John George sits at his large, wood desk in his spacious office in a restored Masonic lodge building in the Old Redford neighborhood in northwest Detroit. It’s a nicely appointed office, not too fancy, and everything is spic and span — except George.
He’s filthy, and he makes no apologies for it. He doesn’t need to.
The 47-year-old Detroit native puts the active in activist. He’s spent the day laboring in a nearby formerly abandoned, once-ready-for-condemnation building that he and his crew are turning into a haven for artists and a gathering place for the community. He rubs his knee. It’s a bit sore. “I was working on a Bobcat today and a brick wall fell on me,” he says. It was after 8 p.m., and he was nowhere near calling it a night.
To paraphrase the great ’80s anthem by Ray Parker Jr., when there’s something strange in your neighborhood, who ya gonna call? Answer: John George’s Motor City Blight Busters.
George, a former insurance salesman, has been waging a war on blight in the city, not only leading an ever-growing army of troops but getting down and dirty and fighting the fight himself.
There may be dirt under his fingernails, but George is a shining example of how one person, if he or she is fed up enough, plucky enough and dedicated enough, can bring on change.
He and his army of volunteers have helped clean up this city in more ways than one — taking down old houses, renovating crumbling structures, revitalizing neighborhoods, inspiring kids and adults, and driving the Devil out of Halloween Eve.
Parked outside the Blight Busters headquarters is the Blight Mobile, a scrappy old ambulance he converted much like a crew of screwball ghost fighters did in the movies.
While he maintains a great sense of humor about what he does, there’s nothing funny about what he’s up against.
Detroit and blight had been synonymous for decades. The city’s ruins sat, and sat, welcoming drug dealers, users, and unwelcoming families and recovery.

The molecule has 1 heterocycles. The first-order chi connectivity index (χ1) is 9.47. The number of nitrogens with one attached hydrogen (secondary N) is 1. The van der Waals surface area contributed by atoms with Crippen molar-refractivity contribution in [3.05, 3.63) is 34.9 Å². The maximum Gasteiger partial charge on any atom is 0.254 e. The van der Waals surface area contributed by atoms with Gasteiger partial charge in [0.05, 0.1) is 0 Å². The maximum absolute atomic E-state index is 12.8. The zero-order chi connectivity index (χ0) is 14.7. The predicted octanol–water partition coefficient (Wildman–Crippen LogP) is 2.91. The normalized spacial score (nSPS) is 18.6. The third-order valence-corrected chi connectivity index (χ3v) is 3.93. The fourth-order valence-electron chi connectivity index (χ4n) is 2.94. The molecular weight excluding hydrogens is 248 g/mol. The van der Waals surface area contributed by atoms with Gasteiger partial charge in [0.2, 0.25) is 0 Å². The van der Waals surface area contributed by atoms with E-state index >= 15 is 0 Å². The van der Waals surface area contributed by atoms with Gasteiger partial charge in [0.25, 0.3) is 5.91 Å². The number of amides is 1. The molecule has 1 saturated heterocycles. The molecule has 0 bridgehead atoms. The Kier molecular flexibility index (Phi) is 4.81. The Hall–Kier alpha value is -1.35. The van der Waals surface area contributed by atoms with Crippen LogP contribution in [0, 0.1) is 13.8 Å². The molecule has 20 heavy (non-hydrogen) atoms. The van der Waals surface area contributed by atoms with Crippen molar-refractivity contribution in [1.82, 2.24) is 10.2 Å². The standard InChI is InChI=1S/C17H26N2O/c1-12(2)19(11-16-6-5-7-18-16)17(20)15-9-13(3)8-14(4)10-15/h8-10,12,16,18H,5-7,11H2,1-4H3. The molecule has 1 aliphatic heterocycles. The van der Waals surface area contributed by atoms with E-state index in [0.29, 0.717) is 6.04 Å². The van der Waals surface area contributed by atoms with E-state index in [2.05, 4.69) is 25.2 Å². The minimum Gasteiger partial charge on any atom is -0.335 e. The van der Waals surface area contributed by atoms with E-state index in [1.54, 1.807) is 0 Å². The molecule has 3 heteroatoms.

Then, one day, about 18 years ago, George had had enough. He’d tried to get the city to do something — anything — about a house that had become a haven for drugs around the corner from his West Side home. He got some plywood, marched over there and started boarding it up. Soon other neighbors joined him. “We spent nine hours that day basically stabilizing the abandoned house.” The drug guys, they didn’t come back.
That commando, guerilla, we can do it ourselves attitude has carried over.
George started Motor City Blight Busters sitting around a card table in his basement with other dedicated Detroiters, and even though he mobilizes thousands of volunteers and he now has 40 corporations to sponsor their efforts, he still gets his hands dirty.
It’s a nonprofit built on a DIY attitude. He looks for private grants and partners, and tries to keep city, state and federal funding to a minimum. He doesn’t like too many meetings or too much process, he says.
Besides, since 1988, Blight Busters has numbers, big numbers, with which to measure its success: They’ve built 200 new homes, restored 157 homes, demolished 106 homes that couldn’t be saved. They’ve boarded up and painted hundreds more.
They took a crumbling Masonic lodge near the corner of McNichols and Lahser and raised $1.6 million to renovate it. They built the Motor City Resource Center, kicking out the pigeons and rodents who’d taken over and bringing in other nonprofits and professional offices. Blight Busters also sponsors programs like Public Art Workz (P.A.W.Z.) arts camps, Girlfriendz teen group and the Summer in the City community service program, as well as promoting community public art through a mural-painting effort.
All this started from one guy. One hammer. One moment where George turned “I’ve had it” into “I’m taking control,” instead of, “I’m outta here.”